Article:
Thursday, June 28, 2007

I guess I'll go it alone

Circling around the block for the 4th time looking for a parking spot, I notice the low fuel light calling my attention. I've been looking for a spot for 20 minutes for a quick drop-in at a friends engagement party, and things just aren't going my way. After waiting for an 18-wheeler to complete his wide turn down a residential block, I pull forward in time to see the light turn red in front of me. I finally pull around another corner, when I recognize a faint smell wafting down the block. Rustic and natural on one hand, but completely urban on the other. It takes a moment to place it - it was definitely horse manure. And that is where I caught a car withdrawing from its parking spot. I had finally found a resting spot for my car outside a stable.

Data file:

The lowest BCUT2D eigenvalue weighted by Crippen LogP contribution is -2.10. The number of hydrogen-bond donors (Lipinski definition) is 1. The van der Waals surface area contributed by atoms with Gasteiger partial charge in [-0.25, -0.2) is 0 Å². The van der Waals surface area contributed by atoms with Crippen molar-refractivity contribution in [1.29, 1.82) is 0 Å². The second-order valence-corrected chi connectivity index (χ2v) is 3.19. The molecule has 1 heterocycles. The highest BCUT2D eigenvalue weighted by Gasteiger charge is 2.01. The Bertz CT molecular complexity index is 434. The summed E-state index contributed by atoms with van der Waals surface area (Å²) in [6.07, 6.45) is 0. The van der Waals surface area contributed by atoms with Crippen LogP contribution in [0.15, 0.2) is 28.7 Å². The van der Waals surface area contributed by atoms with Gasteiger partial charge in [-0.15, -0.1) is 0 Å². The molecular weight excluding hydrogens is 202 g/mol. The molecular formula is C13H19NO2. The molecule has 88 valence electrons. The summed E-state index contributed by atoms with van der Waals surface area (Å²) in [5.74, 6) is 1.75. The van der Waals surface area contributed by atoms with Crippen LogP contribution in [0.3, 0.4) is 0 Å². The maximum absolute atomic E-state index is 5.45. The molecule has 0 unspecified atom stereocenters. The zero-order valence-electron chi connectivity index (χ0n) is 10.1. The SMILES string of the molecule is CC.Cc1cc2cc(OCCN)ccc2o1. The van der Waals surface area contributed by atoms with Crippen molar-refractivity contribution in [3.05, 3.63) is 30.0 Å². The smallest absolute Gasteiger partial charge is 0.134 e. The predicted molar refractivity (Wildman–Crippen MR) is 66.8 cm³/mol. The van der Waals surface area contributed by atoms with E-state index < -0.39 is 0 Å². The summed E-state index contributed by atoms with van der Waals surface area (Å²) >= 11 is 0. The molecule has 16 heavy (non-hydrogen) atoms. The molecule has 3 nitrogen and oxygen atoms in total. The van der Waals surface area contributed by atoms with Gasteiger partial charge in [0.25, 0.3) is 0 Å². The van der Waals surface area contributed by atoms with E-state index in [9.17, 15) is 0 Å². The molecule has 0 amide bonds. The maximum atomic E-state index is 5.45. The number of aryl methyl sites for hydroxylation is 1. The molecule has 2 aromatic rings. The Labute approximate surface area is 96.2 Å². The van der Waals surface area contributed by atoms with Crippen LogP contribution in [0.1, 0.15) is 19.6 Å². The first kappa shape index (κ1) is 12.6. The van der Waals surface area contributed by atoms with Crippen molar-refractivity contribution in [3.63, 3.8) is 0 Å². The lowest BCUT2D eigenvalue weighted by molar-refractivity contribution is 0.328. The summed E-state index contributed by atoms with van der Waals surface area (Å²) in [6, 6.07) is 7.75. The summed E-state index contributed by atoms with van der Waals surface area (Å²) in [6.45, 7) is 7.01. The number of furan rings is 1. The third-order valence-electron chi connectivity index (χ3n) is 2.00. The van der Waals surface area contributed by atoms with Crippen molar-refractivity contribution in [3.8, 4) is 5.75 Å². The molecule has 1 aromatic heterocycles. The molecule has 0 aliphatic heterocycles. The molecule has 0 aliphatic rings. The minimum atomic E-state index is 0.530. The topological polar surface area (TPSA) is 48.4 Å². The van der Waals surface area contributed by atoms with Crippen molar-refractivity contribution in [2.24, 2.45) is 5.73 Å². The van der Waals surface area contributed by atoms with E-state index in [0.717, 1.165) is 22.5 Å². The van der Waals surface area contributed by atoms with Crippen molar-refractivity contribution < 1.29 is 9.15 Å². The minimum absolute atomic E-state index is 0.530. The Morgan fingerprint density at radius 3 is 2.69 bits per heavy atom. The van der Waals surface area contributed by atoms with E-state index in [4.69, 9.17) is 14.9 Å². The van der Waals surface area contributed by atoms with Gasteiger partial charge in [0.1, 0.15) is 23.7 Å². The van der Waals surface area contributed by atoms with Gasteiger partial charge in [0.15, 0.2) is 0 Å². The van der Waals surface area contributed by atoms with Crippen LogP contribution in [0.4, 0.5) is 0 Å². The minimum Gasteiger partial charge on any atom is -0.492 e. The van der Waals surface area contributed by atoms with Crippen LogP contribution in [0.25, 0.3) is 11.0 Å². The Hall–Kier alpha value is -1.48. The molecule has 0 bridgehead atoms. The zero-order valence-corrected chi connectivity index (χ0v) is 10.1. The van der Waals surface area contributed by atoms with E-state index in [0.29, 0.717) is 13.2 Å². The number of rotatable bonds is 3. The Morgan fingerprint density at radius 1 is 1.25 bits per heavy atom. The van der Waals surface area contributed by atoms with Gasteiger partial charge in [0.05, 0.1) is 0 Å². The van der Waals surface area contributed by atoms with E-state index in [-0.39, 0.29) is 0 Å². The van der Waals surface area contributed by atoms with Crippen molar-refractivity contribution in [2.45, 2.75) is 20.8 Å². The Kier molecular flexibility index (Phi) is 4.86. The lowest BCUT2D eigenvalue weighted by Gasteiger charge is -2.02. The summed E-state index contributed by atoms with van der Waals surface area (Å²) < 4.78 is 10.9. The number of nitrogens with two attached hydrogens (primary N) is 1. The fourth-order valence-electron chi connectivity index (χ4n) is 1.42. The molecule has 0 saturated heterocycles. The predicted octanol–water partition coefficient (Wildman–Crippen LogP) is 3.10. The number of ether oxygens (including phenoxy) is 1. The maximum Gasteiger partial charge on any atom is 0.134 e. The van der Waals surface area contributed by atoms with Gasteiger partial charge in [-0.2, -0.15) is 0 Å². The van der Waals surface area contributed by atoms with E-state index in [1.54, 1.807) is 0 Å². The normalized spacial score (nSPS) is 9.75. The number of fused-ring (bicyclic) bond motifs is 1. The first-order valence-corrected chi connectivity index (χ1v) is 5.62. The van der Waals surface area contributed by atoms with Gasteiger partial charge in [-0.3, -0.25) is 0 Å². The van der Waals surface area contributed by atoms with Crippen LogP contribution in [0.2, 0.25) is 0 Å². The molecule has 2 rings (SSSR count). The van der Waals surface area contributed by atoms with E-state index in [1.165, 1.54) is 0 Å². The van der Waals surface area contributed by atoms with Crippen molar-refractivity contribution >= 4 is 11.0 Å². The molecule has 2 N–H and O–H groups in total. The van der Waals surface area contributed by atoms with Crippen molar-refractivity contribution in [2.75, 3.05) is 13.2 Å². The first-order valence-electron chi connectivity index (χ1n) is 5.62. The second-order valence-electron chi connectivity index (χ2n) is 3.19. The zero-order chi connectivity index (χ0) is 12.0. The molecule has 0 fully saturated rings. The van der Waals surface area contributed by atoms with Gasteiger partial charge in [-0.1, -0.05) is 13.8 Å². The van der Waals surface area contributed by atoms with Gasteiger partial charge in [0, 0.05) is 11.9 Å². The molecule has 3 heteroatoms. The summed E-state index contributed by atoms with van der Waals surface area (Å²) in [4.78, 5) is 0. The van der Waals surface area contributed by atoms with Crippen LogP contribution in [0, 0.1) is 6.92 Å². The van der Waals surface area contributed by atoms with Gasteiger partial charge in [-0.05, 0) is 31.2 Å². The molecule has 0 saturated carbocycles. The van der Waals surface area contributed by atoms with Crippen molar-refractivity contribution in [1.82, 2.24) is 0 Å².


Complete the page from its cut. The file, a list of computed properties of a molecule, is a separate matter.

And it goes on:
Almost an hour late at this point to the party, I dashed from the car down the three short blocks to the hall. I knew nobody there but the band, and the groom was already flooded with well-wishers. After accidentally taking a swig of seltzer - which was kept in bottles identical to the uncarbonated spring water, I retreated back to a post by the band. Clearing a plate of hor d'eurves, I finally pushed my way to the groom, gave him a hug and wished him mazel tov and good night. I was already a minute late to evening services, so I took the opportunity to bolt. I open the door, and am greeted by a torrential downpour. In my haste to finally arrive at the simcha, I had left my umbrella in the car, despite an overcast day. It was coming down too hard to make a break for it, especially since the "break" would have been for 7 blocks. I paced a few minutes, picturing the services beginning without me, as I impatiently awaited a lull in the rain. Finally a chance came, and I bolted in my suit, off towards the synagogue. I made great time, and felt as if I was drifting between the raindrops. A block away and only 4 minutes late, I was still relatively dry. But two stores before I was to pass under a scaffolding that would carry me to the shul's front steps, the heavens opened, and my jacket soaked through. I ran the last hundred feet, too late to turn back as I faced an open sky in all directions.